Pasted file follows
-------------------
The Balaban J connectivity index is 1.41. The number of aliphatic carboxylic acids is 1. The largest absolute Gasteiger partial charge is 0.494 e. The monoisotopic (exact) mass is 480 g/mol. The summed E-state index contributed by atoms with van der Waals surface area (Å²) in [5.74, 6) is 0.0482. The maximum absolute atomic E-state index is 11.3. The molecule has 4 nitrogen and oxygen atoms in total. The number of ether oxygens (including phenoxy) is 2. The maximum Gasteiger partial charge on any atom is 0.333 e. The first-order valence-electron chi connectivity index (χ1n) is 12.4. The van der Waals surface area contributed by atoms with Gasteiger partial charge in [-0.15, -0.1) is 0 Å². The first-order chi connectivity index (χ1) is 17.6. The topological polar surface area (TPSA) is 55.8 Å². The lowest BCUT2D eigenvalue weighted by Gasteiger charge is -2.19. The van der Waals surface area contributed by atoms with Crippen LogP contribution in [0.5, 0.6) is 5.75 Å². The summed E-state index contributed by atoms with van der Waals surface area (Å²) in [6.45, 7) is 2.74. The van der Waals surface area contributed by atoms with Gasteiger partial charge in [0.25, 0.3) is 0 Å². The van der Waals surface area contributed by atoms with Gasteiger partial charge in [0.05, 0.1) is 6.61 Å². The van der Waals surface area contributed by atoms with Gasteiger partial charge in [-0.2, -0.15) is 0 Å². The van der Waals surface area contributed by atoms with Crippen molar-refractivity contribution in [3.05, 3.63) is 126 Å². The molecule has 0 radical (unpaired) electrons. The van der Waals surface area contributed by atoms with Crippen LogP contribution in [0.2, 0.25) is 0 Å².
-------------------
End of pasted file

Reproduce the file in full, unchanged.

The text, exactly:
The Balaban J connectivity index is 1.41. The number of aliphatic carboxylic acids is 1. The largest absolute Gasteiger partial charge is 0.494 e. The monoisotopic (exact) mass is 480 g/mol. The summed E-state index contributed by atoms with van der Waals surface area (Å²) in [5.74, 6) is 0.0482. The maximum absolute atomic E-state index is 11.3. The molecule has 4 nitrogen and oxygen atoms in total. The number of ether oxygens (including phenoxy) is 2. The maximum Gasteiger partial charge on any atom is 0.333 e. The first-order valence-electron chi connectivity index (χ1n) is 12.4. The van der Waals surface area contributed by atoms with Gasteiger partial charge in [-0.15, -0.1) is 0 Å². The first-order chi connectivity index (χ1) is 17.6. The topological polar surface area (TPSA) is 55.8 Å². The lowest BCUT2D eigenvalue weighted by Gasteiger charge is -2.19. The van der Waals surface area contributed by atoms with Crippen LogP contribution in [0.5, 0.6) is 5.75 Å². The summed E-state index contributed by atoms with van der Waals surface area (Å²) in [6.45, 7) is 2.74. The van der Waals surface area contributed by atoms with Gasteiger partial charge in [0.25, 0.3) is 0 Å². The van der Waals surface area contributed by atoms with Gasteiger partial charge in [0.05, 0.1) is 6.61 Å². The van der Waals surface area contributed by atoms with Gasteiger partial charge in [-0.2, -0.15) is 0 Å². The van der Waals surface area contributed by atoms with Crippen molar-refractivity contribution in [3.05, 3.63) is 126 Å². The molecule has 0 radical (unpaired) electrons. The van der Waals surface area contributed by atoms with Crippen LogP contribution in [0.2, 0.25) is 0 Å².